China isn’t cleaning up our mess anymore, and the world can’t handle it

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FOR years, China has acted as the world’s dumping ground for recyclable goods, taking a reported 45 million tonnes of our plastic bottles, tired old clothes, and cereal boxes in 2016 alone.

But Beijing has decided that their nation will no longer be the world’s trash can, imposing a ban on imports of 24 categories of recyclables and solid waste that kicked in on Jan 1, 2018 – and the world is not coping.

After hazardous waste was found mixed in with the “foreign garbage” countries were shipping over to China, Environmental Protection Ministry said no more. Notifying the World Trade Organization back in July, Beijing said that, in order to “protect China’s environmental interests and people’s health,” there would be a change in policy – essentially sticking two fingers up to the waste inundated nations of the west.

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The impact of this will be far-reaching. China is the dominant market for recycled plastic. There are concerns that much of the waste that China currently imports, especially the lower grade materials, will have nowhere else to go.

This applies to countries across the world. In the EU, 87 percent of recycled plastic is exported to China. Japan and the US also rely on them with America exporting 1.42m tonnes of scrap plastics in 2016, worth an estimated US$495 million to China.


A man piles up styrofoam at a recycling yard at the edge of Beijing, China, on Sept 21, 2016. Source: Source/Thomas Peter/File Photo

This leaves much of the developed world with an environmental headache of colossal proportions. Thus far implementing an “out of sight, out of mind” approach to waste disposal, governments are now having to face up to the realities of their own plastic addiction, and it’s not pretty.

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Just one day into the ban, and the UK was already beginning to see a build-up of rubbish at recycling plants. This accumulation is expected to bring chaos for councils in the weeks ahead, according to the Guardian.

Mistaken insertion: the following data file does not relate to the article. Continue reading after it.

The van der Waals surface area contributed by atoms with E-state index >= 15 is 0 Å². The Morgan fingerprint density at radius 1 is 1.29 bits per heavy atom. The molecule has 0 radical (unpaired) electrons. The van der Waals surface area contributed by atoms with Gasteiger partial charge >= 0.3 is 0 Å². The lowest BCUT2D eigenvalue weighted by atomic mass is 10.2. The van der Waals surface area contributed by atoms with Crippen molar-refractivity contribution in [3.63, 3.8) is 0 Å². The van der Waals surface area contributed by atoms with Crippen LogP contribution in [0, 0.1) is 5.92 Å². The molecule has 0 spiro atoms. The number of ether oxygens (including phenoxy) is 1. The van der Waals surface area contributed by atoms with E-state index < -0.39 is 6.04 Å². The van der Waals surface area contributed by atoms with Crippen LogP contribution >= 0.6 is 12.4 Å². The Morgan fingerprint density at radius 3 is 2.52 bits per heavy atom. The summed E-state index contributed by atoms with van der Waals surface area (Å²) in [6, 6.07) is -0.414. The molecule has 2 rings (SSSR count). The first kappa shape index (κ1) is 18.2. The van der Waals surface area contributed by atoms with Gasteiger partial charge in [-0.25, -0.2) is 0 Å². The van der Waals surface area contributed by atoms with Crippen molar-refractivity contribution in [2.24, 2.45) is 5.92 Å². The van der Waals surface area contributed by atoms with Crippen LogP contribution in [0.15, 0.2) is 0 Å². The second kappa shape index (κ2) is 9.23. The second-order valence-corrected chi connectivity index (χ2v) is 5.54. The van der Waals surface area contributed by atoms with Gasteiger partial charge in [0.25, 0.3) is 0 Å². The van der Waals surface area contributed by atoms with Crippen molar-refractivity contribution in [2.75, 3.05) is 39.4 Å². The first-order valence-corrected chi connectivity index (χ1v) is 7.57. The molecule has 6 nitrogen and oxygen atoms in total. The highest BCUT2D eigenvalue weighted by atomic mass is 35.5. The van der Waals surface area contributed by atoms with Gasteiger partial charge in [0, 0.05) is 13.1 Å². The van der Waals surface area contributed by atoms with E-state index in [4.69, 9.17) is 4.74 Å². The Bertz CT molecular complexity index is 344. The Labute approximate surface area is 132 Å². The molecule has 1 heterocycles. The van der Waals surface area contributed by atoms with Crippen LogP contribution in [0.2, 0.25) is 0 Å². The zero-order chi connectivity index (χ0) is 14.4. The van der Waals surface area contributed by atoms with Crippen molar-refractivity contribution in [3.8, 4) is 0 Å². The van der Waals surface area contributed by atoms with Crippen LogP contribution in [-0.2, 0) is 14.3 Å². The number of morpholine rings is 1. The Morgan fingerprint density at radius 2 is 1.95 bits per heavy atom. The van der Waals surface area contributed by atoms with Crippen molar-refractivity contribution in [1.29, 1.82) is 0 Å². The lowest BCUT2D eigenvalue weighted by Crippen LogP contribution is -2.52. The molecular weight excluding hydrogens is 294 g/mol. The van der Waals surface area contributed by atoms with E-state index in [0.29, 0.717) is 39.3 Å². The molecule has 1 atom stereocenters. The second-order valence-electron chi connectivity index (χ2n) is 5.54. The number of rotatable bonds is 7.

Even with months of warning, it seems governments have not taken the threat seriously and are now left floundering as the waste builds up. UK’s Environmental Secretary Michael Gove, by his own admission said, “I don’t know what impact it will have. It is … something to which – I will be completely honest – I have not given it sufficient thought.”

The US is also in a state of panic; the country exports almost 33 percent of its recycling, nearly half of which goes to China. Employees at Oregon-based Rogue Waste Systems, now sit in a warehouse surrounded by stacks of unwanted recycling bales. Outside, employee parking spaces have been taken over by compressed cubes of sour cream containers, broken wine bottles and junk mail.

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With no environmentally sound systems in place, waste disposal companies are left with little choice but to find unsatisfactory alternatives, such as landfills or incinerators; both of which have a bad wrap, for good reason.

While the first few months of 2018 look set to be challenging for the global waste model, there is hope that China’s refusal to continue down this path may be the catalyst needed for the world to face up to its ever-growing thirst for consumption.

As Greenpeace East Asia communications officer Tom Baxter rightly says: “The world cannot continue with the current wasteful consumption model based on infinite growth in a finite world.”

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